Many professional workplaces have workstation policies. You can always inquire about alternate, more ergonomic chairs, and desks or even bringing your own to the workplace. You might also go all out and ask about the latest health-promoting workplace equipment, such as a height-adjustable desk or treadmill desk. But don't be dismayed if you get a negative response.
There is mounting evidence that a sedentary lifestyle characterized by prolonged sitting is detrimental to the spine and overall health. We rarely consider our office chair when we consider the items that could endanger our lives. However, many scientists claim that your office chair is one of the possible hazards to your health. According to studies, you can lower your risk of type 2 diabetes, cardiovascular disease, cancer, and back discomfort by making one easy lifestyle change: sitting less.
It's pretty simple to set up your workstation to reduce neck and back discomfort. Workplace equipment such as ergonomic chairs and height-adjustable standing desks make it much more convenient than ever before to conclude the day pain-free. Furthermore, considering your workspace is an excellent time to review your posture and other positive workplace practices.
What Can You Do?
It's easier than you think to establish your workspace to prevent unwanted back and neck discomfort. Begin by sitting in your chair with proper posture, facing straight. Create the work environment surrounding you while sitting. To put it another way, arrange each piece of equipment and accessory to accommodate your ideal posture. To elevate your screen to eye level, you may need to stack some books underneath it. Perhaps a sliding keyboard tray will make typing less unpleasant -, and this is something you can simply get without the manager's permission.
PICK THE PROPER CHAIR
You should sit in a well-designed ergonomic chair to minimize fatigue and discomfort, promote blood circulation, and lower the chance of neck and back injury. Your workplace chair should preferably:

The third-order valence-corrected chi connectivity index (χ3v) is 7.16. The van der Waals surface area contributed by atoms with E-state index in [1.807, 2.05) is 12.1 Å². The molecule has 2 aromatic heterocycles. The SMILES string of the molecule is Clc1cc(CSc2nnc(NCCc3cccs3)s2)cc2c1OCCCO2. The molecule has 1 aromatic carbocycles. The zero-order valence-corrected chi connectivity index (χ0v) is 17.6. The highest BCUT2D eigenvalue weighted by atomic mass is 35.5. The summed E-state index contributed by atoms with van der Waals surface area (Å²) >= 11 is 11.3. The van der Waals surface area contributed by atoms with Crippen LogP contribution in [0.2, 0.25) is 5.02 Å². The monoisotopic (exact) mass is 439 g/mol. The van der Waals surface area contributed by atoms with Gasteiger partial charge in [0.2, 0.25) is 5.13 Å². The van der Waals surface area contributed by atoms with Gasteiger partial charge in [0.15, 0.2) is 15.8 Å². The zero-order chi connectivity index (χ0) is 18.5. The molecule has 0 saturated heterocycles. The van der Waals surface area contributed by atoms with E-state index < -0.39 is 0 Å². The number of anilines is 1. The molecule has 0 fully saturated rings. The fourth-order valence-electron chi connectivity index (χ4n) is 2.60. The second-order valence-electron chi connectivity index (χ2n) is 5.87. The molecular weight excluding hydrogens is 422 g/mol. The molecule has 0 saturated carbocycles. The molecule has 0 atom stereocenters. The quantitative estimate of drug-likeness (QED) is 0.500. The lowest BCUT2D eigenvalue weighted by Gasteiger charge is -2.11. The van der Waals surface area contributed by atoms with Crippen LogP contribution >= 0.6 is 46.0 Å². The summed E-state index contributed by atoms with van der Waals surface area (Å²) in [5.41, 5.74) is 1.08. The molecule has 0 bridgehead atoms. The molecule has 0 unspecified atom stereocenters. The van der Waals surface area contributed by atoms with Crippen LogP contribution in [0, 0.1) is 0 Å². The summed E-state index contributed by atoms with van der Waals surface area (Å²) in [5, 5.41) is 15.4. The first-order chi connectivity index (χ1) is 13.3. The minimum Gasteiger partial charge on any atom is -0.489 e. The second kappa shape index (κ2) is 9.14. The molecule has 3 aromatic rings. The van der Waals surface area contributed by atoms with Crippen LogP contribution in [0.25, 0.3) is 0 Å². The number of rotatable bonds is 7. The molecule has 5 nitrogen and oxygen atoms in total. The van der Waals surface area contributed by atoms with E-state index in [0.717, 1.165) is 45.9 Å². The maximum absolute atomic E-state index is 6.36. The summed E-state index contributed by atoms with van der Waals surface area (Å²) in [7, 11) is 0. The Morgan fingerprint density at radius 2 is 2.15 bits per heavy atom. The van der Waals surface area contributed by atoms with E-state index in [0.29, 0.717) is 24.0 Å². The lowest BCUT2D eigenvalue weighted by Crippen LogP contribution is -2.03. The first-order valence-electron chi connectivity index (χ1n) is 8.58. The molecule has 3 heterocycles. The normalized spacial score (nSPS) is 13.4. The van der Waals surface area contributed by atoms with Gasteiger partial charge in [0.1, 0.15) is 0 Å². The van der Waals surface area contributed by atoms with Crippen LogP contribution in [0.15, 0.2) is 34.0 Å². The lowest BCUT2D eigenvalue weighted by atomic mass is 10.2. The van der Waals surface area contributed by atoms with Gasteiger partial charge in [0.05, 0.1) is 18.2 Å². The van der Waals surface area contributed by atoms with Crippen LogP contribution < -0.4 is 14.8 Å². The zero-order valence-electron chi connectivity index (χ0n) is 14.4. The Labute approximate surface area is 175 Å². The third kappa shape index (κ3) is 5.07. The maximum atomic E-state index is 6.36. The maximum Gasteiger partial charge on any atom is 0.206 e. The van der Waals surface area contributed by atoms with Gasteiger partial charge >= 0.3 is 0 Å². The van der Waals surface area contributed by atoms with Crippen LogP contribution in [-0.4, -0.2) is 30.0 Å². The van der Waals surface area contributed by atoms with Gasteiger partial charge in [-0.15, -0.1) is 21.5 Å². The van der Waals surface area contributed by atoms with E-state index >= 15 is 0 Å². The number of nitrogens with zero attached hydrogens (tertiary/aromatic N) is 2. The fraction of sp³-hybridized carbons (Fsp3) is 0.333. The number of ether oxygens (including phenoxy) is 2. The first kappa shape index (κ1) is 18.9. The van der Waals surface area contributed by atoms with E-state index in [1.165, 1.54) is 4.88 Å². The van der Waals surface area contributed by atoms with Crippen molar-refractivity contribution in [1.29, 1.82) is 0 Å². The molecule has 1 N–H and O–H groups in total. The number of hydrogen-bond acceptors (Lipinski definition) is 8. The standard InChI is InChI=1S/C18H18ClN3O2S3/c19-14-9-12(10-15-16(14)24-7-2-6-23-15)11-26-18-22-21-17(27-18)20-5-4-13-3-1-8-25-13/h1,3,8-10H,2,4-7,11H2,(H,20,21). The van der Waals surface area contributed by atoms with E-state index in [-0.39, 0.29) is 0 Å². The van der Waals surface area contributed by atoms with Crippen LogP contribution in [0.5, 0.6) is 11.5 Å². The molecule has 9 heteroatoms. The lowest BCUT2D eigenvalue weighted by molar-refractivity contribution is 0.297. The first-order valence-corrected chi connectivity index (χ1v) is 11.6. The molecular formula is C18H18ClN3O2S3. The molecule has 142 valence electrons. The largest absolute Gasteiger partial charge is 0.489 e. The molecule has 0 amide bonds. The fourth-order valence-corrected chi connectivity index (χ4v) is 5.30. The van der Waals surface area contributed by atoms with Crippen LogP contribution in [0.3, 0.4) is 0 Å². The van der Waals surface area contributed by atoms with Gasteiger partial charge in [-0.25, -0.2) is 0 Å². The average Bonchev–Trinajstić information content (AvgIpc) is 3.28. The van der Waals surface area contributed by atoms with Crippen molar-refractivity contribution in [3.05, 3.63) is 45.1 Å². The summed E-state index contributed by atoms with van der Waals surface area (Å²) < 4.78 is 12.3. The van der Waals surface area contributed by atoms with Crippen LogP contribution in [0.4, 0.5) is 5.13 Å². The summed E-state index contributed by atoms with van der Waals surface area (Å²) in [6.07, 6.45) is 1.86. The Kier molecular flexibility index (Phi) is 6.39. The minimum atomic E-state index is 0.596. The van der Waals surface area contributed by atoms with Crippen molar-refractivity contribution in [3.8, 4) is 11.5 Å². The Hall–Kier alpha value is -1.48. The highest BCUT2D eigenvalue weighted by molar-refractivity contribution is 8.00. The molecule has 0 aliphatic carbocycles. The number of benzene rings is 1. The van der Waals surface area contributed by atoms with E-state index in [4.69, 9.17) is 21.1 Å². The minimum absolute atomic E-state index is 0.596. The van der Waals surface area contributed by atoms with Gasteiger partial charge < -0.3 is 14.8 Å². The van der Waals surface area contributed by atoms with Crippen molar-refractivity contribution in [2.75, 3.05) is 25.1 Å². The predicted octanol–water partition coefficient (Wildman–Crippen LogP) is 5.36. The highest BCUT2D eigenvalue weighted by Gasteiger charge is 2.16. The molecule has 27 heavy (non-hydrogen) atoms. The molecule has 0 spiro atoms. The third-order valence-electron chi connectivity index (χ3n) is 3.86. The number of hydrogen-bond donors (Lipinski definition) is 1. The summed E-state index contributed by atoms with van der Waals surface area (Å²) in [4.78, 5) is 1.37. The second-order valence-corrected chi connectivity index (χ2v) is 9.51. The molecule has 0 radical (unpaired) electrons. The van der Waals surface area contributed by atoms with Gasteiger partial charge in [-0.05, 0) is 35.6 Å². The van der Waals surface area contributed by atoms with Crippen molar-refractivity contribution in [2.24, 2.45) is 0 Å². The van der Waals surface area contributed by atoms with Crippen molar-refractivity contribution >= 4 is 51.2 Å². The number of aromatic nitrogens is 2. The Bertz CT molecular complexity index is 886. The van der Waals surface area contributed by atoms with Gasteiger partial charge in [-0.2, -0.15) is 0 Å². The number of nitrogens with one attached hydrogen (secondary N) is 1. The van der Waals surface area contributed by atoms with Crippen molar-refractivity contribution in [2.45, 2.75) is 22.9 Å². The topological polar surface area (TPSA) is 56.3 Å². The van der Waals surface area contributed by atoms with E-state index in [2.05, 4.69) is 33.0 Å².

Make sure it has a sturdy backrest with lumbar support
Swivel or rotate to make it easier to transfer from one task to another
Allow your feet to be completely flat on the ground
Getting the appropriate chair is crucial; therefore this is one thing that should be experienced in person rather than purchased online to get a sense of how it feels. While getting the proper chair is vital for avoiding back discomfort, taking regular breaks to stretch your legs and roll out your shoulders is also important. Get up every hour for a drink of water and some good body stretches while you're at it.
Even if you have the best gear, your back will hurt if you don't sit properly. Pay attention to the position of your head, hands, and legs while sitting. If you want to avoid back problems, make sure you do the following:
Sit up straight, with your shoulders and back against the chair's back. Make sure you're not slouching.
Do not hold your phone between your head and shoulder. Consider utilizing a hands-free headset to avoid neck and shoulder problems if you spend so much time on the phone.
To avoid circulation difficulties or nerve pressure, place your arms comfortably on the armrests.
While typing, keep your shoulders relaxed.
Crossing your legs is not a good idea.
CHECK HOW YOU WORK ON YOUR COMPUTER
The ideal position for your work screen is just below or at eye level. This will keep your shoulders relaxed, your neck stretched, and your head from tugging on your neck muscles. Consider the following suggestions:
Consider the following suggestions.
To improve wrist alignment, slant the keyboard downwards and away from you.
Make sure your mouse is close enough to your body so that you can control it without moving your arms.
To prevent eye and neck strain, position the monitor straight across from you at eye level, not off to aside.
Consider buying an external display or keyboard and mouse if you're using a laptop. This will help you to move every one of these components independently to achieve a comfortable setup.
THE FUNCTIONAL DESK
The best method is to alternate between sitting and standing throughout the day and, as well as some desks—known as sit-stand desks or height-adjustable desks—encourage you to do so. From learning in school to working behind a desk as adults, we are accustomed to sitting while working. With standing or height-adjustable desks, there is now a new way of addressing deskwork. Standing desks allow us to shift positions throughout the day while spreading pressure and weight evenly over our neck, spine, pelvis, and legs.
If you choose to stick to your regular desk, for now, make sure:
At a height of 28′′ to 30′′ above the floor
Steady and not shaking or wobbling
Big enough to fit your computer and provides plenty of room for writing and other tasks, but not too big that you have to lean over to do your duty, which puts too much strain on your back.
The impact of sitting on our spines can be reduced by creating the optimum workstation, which includes the right chair, desk, and computer setup, as well as proper sitting habits and regular breaks. If you've been sitting at your desk for a long time, you're likely to have back pain constantly. If this is the case, a chiropractor appointment may help. Using the suggestions above for your workstation, as well as consulting a chiropractor, will make those long shifts at your workstation pain-free, at least physically.